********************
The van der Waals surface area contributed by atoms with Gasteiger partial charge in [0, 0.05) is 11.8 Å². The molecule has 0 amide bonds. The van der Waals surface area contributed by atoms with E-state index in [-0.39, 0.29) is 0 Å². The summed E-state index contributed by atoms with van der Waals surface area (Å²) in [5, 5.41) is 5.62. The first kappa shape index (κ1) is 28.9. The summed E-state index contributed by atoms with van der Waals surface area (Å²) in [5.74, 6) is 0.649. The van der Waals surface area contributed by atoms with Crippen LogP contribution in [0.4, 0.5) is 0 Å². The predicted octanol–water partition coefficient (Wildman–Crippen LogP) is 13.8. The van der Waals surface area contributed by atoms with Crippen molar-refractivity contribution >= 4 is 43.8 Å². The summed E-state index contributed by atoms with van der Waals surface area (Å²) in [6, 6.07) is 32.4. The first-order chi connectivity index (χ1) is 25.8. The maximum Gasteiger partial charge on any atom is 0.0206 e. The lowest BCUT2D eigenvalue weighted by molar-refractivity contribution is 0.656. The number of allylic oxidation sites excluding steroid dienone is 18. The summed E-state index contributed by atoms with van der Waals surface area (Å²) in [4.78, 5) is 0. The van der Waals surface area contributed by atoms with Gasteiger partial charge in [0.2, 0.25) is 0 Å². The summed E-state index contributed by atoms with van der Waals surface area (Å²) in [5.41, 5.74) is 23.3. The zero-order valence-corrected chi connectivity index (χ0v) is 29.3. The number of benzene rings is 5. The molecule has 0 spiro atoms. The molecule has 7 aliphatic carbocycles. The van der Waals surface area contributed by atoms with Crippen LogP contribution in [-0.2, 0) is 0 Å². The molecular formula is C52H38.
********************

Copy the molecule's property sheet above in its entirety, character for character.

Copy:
The van der Waals surface area contributed by atoms with Gasteiger partial charge in [0, 0.05) is 11.8 Å². The molecule has 0 amide bonds. The van der Waals surface area contributed by atoms with E-state index in [-0.39, 0.29) is 0 Å². The summed E-state index contributed by atoms with van der Waals surface area (Å²) in [5, 5.41) is 5.62. The first kappa shape index (κ1) is 28.9. The summed E-state index contributed by atoms with van der Waals surface area (Å²) in [5.74, 6) is 0.649. The van der Waals surface area contributed by atoms with Crippen LogP contribution in [0.4, 0.5) is 0 Å². The predicted octanol–water partition coefficient (Wildman–Crippen LogP) is 13.8. The van der Waals surface area contributed by atoms with Crippen molar-refractivity contribution >= 4 is 43.8 Å². The summed E-state index contributed by atoms with van der Waals surface area (Å²) in [6, 6.07) is 32.4. The first-order chi connectivity index (χ1) is 25.8. The maximum Gasteiger partial charge on any atom is 0.0206 e. The lowest BCUT2D eigenvalue weighted by molar-refractivity contribution is 0.656. The number of allylic oxidation sites excluding steroid dienone is 18. The summed E-state index contributed by atoms with van der Waals surface area (Å²) in [4.78, 5) is 0. The van der Waals surface area contributed by atoms with Gasteiger partial charge in [0.2, 0.25) is 0 Å². The summed E-state index contributed by atoms with van der Waals surface area (Å²) in [5.41, 5.74) is 23.3. The zero-order valence-corrected chi connectivity index (χ0v) is 29.3. The number of benzene rings is 5. The molecule has 0 spiro atoms. The molecule has 7 aliphatic carbocycles. The van der Waals surface area contributed by atoms with Crippen LogP contribution in [-0.2, 0) is 0 Å². The molecular formula is C52H38.